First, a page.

What’s Canada’s most famous tourist attraction? You don’t have to think too hard about it – Niagara Falls. This stunning, thundering, breathing natural wonder that shares a border with the United States. Each year an astonishing 12 million people from around the world make a beeline to the roaring waters – and Canadians make up most of the tourist numbers, followed by Americans and the Brits.
This year, as Canada celebrates its 150th anniversary of Confederation, it’s a better time than ever to explore the many and varied wonders across this vast and glorious land. Instead of heading abroad on holiday, many Canadians are choosing to do a staycation and find out lots more about their exciting homeland.
But apart from the Falls which are great (and there are so many things to do in Niagara Falls!) and many other well-known sites, there’s a wonderland of lesser-known and equally, if not more, thrilling places to see. Here’s our low-down on five offbeat tourist attractions in Canada – and as an extra reader bonus, here is your chance to win a travel gift card worth $1,500 via InsuranceHunter.ca to help you explore one of the greatest countries on the planet!
Take a (Star) Trek
Canada has its very own town dedicated to all things Star Trek. It’s Vulcan and it’s in the prairies of southern Alberta and home to just under 2,000 people. This quirky place didn’t, however, get its name from the space-adventuring TV series but was so named after the Roman God of Fire. When Star Trek became a global hit, Vulcan overlords decided to capitalize on the phenomenon – and beam lots of people to their otherworldly location.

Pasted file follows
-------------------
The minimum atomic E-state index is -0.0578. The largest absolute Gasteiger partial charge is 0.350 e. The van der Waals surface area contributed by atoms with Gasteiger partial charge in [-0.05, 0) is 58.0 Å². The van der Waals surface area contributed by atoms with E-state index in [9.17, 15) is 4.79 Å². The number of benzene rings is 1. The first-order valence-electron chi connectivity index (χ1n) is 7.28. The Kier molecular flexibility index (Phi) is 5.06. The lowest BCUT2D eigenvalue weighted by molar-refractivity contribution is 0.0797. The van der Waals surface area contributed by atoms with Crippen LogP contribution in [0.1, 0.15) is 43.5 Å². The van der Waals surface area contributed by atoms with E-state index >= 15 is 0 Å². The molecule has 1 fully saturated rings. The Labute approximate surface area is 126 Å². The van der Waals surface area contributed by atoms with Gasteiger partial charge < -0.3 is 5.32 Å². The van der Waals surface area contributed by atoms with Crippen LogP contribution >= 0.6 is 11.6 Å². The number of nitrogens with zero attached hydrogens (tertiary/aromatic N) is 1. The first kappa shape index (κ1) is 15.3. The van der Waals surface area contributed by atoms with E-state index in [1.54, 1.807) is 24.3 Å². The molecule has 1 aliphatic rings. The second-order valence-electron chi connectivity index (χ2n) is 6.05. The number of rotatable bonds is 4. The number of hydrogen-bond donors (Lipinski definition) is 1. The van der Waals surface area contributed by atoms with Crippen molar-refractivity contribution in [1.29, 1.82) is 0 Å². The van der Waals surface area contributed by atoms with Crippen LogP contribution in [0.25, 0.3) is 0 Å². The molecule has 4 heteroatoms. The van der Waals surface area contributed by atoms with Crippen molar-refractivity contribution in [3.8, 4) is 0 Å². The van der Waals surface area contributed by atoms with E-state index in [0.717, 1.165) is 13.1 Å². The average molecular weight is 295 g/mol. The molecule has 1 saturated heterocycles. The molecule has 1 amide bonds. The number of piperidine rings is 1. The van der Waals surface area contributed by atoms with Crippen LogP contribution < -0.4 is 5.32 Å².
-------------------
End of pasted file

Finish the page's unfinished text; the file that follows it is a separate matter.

Signs of the Times
If you’re looking for a sign (or many of them) that you’re in the right place for your Canadian staycation, you’ll do no worse than Watson Lake in southeast Yukon, and there you’ll find an entire forest of signposts blaring all kinds of weird and wonderful messages at you. It all began back in 1942, when the US Army of Engineers erected signs to their camps while building the Alaska Highway, and now there are around 72,000 of them. It’s quite the surreal sight – and feel free to put up your own. That’s the perfect sign you’re on the right track.
A Magnet for Visitors
Moncton in New Brunswick is where you’ll find the gravity-defying Magnetic Hill, an entire thrill that will leave you reeling and perhaps even totally freaking out. All you need to do is drive to the bottom of the famous mound and then take your foot off the brake and watch, gob-smacked, at what happens – your car will start to roll uphill. Or at least it seems that way. Wow.
Take a Hike!
One of the more interesting hiking (and biking) trails in all of Canada are the Othello Tunnels in Coquihalla Canyon Provincial Park, near Hope in British Columbia. This ethereal set of cavernous passageways was carved out of mountain rock by the Canadian Pacific Railway in 1914 and after they became decommissioned, they were opened to the public for their recreational enjoyment. Due to rock slides, they may be closed during the winter, and for periods in the summer – so watch out if you’re hiking or biking the tunnels.
And finally, what’s a great Canadian staycation without a spell in a real-life enchanted forest? A place of such a fairy-tale name is found in Revelstoke, British Columbia, and is the creation of a husband and wife team who bought a cedarwood forest in the 1950s and spent their time filling it with all manner of hand-carved figures from nursery rhymes and other tales. The Enchanted Forest will bring you right back to your childhood as you explore the figurines placed all around the 800-year-old cedars. Have a magical time!
Happy Birthday, Canada, and happy traveling around this marvellous country on your holidays this year. And don’t forget to enter the competition above and see if you might win $1,500 to help you on your way!